[T]he proposal would be "dead on arrival" if it's sent to Congress, Sen. Patty Murray, D-Washington, said.
Murray used that blunt terminology when she told Shinseki that the idea would not be acceptable and would be rejected if formally proposed. . . .
No official proposal to create such a program has been announced publicly, but veterans groups wrote a pre-emptive letter last week to President Obama voicing their opposition to the idea after hearing the plan was under consideration.
The groups also cited an increase in "third-party collections" estimated in the 2010 budget proposal -- something they said could be achieved only if the Veterans Administration started billing for service-related injuries.So Public-Sponsored Health Plans Are Not Evil, Socialized Medicine?
The very strong opposition to this idea is entirely predictable. But it brings to light a controversial issue in the healthcare reform debate: the possibility of a "public plan" option.
Recently, two major labor unions withdrew from the group of insurance companies, medical professionals, corporate employers, pharmaceutical companies and other parties that are trying to reach a consensus on a plan to reform the nation's healthcare system. Representatives from the unions stated they left the talks because they believed that the group would ultimately reject the idea of a "public plan" option, where the government acted as a healthcare payer.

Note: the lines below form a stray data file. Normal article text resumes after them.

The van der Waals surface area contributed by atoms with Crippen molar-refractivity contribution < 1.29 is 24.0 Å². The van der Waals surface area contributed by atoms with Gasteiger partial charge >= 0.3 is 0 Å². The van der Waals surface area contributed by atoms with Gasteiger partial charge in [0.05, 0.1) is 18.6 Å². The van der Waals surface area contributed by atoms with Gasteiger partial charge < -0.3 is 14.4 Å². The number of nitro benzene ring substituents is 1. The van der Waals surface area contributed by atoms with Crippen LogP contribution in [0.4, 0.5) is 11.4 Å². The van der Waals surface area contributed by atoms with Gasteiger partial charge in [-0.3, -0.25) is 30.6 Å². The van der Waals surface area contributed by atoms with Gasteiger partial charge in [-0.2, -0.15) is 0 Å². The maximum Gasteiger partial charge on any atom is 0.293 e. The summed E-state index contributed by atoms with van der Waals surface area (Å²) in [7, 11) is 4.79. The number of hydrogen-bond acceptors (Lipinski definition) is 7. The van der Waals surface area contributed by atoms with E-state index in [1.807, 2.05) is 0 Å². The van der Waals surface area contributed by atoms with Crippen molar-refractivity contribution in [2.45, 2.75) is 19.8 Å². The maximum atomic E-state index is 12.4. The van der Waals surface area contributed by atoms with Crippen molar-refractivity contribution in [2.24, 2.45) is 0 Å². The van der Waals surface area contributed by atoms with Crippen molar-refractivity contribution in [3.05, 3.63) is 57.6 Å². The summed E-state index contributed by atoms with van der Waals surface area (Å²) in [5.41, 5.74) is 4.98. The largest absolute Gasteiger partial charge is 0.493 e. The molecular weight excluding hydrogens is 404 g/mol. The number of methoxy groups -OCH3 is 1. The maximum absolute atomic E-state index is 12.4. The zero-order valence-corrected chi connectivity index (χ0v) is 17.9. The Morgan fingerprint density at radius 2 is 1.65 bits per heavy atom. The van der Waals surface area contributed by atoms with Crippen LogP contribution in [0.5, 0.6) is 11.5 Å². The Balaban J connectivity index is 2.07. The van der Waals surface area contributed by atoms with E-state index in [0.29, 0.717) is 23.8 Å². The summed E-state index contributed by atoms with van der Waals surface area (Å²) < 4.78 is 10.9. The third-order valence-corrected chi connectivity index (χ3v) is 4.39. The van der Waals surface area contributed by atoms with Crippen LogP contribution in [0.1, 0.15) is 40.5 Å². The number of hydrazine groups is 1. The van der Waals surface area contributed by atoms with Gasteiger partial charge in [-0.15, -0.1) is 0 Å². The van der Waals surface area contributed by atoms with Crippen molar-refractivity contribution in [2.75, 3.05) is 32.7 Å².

During his presidential campaign, Obama promised to include a public plan option in healthcare reform. WhiteHouse.Gov makes the same promise. Recently, he has indicated a willingness to abandon the idea.
Critics argue that a public plan would diminish competition and eliminate private insurance, lead to a single-payer system, and create a system of "socialized medicine." But the public payment of veterans' healthcare is indeed a public plan. Many other national public plans exist (for federal workers, Medicaid, and Medicare). And states also sponsor public health plans (for teachers, state and municipal workers, and children).
The deep opposition to "privatizing" the payment of veterans' service-related medical conditions demonstrates that the mere idea of having some sort of public plan is not antithetical to a free society. Federal and state governments already compete with private companies in a number of important areas including education, healthcare, and transportation.
Accordingly, the heathcare debate cannot turn on the melodramatic claim that any type of public plan option would lead to the horrors of socialism. Instead: "The debate must center on "how" and "when" the government can inject itself within the private sector -- not "whether" it can do so altogether."